Mayor Bill de Blasio announced on Monday that the city will deploying hundreds of “special SWAT teams” — made up of employees from the FDNY, Department of Buildings, Department of Homeless Services, Department of Health and the Department of Housing Preservation and Development — to accelerate the process of repairs at homeless shelters all over New York City.

“These SWAT teams are necessary because we aren’t dealing with a problem that just started in the last year or two, we’re dealing with a problem that is decades old and has gotten worse for several reasons,” de Blasio said. “This city has seen a homelessness crisis that in the last decade went from a very troubling level to an absolutely unacceptable level.”

According to the mayor, 56,000 people are currently living in shelters, and although that number is down from 59,000 people a few months ago, there is still much more to be done.

The implementation of the inter-agency shelter repair squad comes after de Blasio received a report from the Department of Investigation two months ago that put forth the unhealthy conditions at the city shelters. The DOI found 25 shelters that required immediate attention, and those have since had almost all violations addressed.

One of those shelters included the Corona Family Residence, where de Blasio made the announcement Monday afternoon. This facility had violations such as smoke detector problems and rodent infestations.

The squads will go out to individual shelters, identify the problems and solutions to them, then reach out to various departments and agencies that could find the resources to correct the conditions. Typical violations — such as broken or missing smoke detectors — will be expected to be fixed within a seven-day period after being identified. Some of the more complicated capital repairs will begin in about 30 days with a plan of completion within the calendar year.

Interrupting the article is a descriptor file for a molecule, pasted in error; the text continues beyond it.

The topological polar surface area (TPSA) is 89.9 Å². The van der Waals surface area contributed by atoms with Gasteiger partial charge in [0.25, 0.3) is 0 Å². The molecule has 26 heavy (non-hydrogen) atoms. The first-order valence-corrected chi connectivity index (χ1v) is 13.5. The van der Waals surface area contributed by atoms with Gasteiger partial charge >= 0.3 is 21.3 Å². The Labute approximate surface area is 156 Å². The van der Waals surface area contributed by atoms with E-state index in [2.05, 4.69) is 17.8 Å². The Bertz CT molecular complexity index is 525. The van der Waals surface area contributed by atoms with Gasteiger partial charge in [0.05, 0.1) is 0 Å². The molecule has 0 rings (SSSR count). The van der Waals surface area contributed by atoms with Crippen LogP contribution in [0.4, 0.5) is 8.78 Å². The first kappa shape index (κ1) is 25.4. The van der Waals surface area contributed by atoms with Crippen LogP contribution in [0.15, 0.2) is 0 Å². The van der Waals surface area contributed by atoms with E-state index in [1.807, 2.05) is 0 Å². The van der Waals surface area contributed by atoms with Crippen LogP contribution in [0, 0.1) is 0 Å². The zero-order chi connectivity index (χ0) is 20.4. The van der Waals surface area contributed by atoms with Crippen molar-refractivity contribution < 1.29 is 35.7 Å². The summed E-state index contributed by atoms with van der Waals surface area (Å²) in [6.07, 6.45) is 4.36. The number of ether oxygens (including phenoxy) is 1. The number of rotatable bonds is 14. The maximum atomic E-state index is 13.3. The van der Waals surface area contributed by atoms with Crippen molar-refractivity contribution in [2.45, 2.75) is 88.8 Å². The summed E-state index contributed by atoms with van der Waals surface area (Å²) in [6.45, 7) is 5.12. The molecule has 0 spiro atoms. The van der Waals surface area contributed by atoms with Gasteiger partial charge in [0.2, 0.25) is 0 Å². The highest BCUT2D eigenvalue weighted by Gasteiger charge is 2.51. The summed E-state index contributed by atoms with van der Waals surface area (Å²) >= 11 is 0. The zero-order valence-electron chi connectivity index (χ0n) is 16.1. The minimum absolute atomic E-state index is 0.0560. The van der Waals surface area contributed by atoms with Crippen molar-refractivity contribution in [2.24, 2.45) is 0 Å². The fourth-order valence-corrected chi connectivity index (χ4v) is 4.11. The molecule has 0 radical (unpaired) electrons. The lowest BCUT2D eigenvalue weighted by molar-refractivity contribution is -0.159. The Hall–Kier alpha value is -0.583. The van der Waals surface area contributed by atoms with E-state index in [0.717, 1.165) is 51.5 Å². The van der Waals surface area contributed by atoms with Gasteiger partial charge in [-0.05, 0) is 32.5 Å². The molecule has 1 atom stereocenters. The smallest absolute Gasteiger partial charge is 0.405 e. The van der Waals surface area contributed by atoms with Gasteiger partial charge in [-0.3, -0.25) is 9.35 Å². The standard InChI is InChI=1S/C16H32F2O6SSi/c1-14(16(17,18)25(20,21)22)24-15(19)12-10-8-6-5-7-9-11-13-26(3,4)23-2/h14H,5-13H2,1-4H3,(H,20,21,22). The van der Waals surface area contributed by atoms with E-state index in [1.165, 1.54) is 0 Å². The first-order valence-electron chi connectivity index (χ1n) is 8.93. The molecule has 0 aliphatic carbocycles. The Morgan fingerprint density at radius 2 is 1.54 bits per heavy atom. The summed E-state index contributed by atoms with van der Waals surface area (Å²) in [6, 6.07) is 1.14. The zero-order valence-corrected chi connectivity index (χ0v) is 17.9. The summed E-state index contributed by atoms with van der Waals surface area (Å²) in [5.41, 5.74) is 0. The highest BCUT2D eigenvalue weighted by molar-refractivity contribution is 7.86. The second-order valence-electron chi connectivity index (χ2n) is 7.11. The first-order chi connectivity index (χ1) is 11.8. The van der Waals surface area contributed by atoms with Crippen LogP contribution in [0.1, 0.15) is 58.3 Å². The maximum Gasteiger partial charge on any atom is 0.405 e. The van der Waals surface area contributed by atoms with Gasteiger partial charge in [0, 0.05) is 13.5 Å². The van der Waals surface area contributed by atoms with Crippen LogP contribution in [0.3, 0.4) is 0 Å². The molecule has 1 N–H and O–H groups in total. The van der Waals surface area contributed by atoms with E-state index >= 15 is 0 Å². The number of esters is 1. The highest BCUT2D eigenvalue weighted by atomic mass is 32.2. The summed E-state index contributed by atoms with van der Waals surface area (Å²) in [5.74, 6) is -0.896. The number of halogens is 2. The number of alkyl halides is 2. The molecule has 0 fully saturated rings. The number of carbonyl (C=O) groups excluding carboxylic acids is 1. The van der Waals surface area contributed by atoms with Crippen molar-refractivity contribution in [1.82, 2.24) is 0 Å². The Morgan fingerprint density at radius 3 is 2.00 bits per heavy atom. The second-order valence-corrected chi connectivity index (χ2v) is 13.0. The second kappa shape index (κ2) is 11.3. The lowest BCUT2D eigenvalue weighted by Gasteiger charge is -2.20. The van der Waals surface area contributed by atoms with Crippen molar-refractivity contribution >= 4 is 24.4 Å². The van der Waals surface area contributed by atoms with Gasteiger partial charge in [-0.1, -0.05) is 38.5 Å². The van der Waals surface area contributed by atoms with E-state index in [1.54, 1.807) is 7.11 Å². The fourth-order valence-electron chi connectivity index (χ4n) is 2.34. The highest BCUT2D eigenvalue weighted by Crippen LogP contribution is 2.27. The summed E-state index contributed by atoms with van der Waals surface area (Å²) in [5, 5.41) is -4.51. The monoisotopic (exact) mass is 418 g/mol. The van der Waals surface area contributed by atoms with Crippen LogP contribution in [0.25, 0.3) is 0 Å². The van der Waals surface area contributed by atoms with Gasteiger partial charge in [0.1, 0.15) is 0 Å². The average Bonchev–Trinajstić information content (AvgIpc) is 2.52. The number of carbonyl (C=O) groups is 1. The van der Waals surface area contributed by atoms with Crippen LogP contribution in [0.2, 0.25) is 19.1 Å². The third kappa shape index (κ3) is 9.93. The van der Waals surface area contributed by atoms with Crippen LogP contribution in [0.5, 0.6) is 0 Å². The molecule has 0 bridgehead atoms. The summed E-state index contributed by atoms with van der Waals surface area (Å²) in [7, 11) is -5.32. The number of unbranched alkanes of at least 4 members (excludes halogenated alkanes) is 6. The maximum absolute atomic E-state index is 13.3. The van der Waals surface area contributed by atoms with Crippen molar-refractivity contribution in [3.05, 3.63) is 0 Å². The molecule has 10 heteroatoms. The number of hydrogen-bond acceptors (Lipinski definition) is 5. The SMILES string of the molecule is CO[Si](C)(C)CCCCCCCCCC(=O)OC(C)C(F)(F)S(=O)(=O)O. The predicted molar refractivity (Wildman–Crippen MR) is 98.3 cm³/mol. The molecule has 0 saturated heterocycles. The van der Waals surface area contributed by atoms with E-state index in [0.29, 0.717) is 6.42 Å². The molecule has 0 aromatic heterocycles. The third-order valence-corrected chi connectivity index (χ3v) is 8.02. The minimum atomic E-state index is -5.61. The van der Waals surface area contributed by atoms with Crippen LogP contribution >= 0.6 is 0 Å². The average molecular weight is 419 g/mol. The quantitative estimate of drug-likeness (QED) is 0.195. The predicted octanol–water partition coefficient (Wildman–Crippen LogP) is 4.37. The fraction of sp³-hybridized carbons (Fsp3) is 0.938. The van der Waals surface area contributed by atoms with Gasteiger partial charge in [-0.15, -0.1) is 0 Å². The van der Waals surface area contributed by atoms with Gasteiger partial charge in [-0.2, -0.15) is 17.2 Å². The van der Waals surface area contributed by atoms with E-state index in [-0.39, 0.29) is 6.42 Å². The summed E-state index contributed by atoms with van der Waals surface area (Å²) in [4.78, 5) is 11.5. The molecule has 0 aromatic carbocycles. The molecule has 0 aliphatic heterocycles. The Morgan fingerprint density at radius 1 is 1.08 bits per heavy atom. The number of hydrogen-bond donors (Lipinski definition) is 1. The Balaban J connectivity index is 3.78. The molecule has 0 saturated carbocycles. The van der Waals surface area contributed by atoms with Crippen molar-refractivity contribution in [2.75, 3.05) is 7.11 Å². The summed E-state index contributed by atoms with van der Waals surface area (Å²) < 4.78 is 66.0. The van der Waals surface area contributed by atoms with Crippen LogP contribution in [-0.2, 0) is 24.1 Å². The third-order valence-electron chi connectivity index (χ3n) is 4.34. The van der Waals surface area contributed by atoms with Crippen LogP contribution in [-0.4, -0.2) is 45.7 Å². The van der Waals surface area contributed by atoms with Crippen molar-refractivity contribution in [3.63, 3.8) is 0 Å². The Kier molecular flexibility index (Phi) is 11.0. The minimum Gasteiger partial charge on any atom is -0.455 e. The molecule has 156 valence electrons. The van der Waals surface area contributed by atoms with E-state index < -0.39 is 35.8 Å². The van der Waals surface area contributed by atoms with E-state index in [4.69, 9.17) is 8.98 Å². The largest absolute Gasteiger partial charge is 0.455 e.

Along with the squad, there will also be an accountability system put into place where members of the public will be able to track the city’s progress through online scorecards.

“Every effort is being made to reduce the number of health and safety violations within DHS shelters, and the creation of the shelter repair squad will provide immeasurable support to us in these efforts,” DHS Commissioner Gilbert Taylor said. “This engagement is truly reflective of our city’s collective responsibility, serving our most vulnerable New Yorkers. These measures will indeed help DHS to overcome the many years of neglect that our city shelter system has been subjected to.”

Last week, de Blasio also announced that in the city’s 2016 $78.3 billion budget $100 million will go toward homeless prevention and assistance, including rental support, anti-eviction and legal services, and more. The budget will also include $4.7 million to expand the number of shelter beds for runaway and homeless youth by another 100, while enhancing mental health services.

For Councilman Jimmy Van Bramer, who attended the Monday announcement, the issues residents have to live with at these homeless shelters hit close to his heart because his family once lived in a shelter. Van Bramer said that many of the issues the families are facing are the same as those his family faced years ago.

“Every family that comes to [a] shelter is in a state of crisis in one way or another, but the fact that they found shelter means that they are on the path to recovery, like my family. So going to [a] shelter is the first step, in many cases, to making it out of [the] shelter,” Van Bramer said. “But when you get to that shelter, it should be a place where any New Yorker could live because it’s about dignity and it’s about knowing that you matter, your lives matter, your children matter.”

RECOMMENDED STORIES

Fire breaks out inside Pan American homeless shelter


| rpozarycki@queenscourier.com

THE COURIER/Photo by Angy Altamirano

Updated 3:35 p.m.

No injuries were reported after a one-alarm fire ignited early Wednesday morning inside the homeless shelter at the former Pan American Hotel in Elmhurst, fire department sources said.

The blaze started at about 1:54 a.m. inside a third-floor unit of the seven-story structure at 79-00 Queens Blvd. Firefighters responded to the scene and quickly extinguished the flames.

According to the Department of Homeless Services (DHS), the entire facility was evacuated after the fire broke out, and families were allowed to return once firefighters brought the situation under control. The family residing in the burned unit was transferred to another facility until repairs are made.